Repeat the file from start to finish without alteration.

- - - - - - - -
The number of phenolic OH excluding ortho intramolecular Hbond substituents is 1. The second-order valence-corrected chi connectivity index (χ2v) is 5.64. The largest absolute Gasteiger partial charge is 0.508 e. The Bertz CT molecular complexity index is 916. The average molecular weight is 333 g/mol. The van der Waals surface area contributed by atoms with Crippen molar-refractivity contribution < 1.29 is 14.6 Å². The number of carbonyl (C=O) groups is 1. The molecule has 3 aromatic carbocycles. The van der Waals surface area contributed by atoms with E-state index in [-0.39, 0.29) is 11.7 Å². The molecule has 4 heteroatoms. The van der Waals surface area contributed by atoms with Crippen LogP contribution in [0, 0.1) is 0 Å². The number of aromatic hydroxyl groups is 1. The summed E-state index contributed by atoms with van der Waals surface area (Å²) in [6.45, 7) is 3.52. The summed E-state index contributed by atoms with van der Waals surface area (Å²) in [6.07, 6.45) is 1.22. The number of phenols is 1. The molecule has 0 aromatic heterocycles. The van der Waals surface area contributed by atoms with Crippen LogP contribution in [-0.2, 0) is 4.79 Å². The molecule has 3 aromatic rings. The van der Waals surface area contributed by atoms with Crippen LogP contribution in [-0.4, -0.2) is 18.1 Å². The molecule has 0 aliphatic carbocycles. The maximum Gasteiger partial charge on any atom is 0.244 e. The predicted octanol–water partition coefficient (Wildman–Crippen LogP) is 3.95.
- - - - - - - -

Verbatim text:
The number of phenolic OH excluding ortho intramolecular Hbond substituents is 1. The second-order valence-corrected chi connectivity index (χ2v) is 5.64. The largest absolute Gasteiger partial charge is 0.508 e. The Bertz CT molecular complexity index is 916. The average molecular weight is 333 g/mol. The van der Waals surface area contributed by atoms with Crippen molar-refractivity contribution < 1.29 is 14.6 Å². The number of carbonyl (C=O) groups is 1. The molecule has 3 aromatic carbocycles. The van der Waals surface area contributed by atoms with E-state index in [-0.39, 0.29) is 11.7 Å². The molecule has 4 heteroatoms. The van der Waals surface area contributed by atoms with Crippen LogP contribution in [0, 0.1) is 0 Å². The number of aromatic hydroxyl groups is 1. The summed E-state index contributed by atoms with van der Waals surface area (Å²) in [6.45, 7) is 3.52. The summed E-state index contributed by atoms with van der Waals surface area (Å²) in [6.07, 6.45) is 1.22. The number of phenols is 1. The molecule has 0 aromatic heterocycles. The van der Waals surface area contributed by atoms with Crippen LogP contribution in [-0.2, 0) is 4.79 Å². The molecule has 3 aromatic rings. The van der Waals surface area contributed by atoms with Crippen LogP contribution in [-0.4, -0.2) is 18.1 Å². The molecule has 0 aliphatic carbocycles. The maximum Gasteiger partial charge on any atom is 0.244 e. The predicted octanol–water partition coefficient (Wildman–Crippen LogP) is 3.95.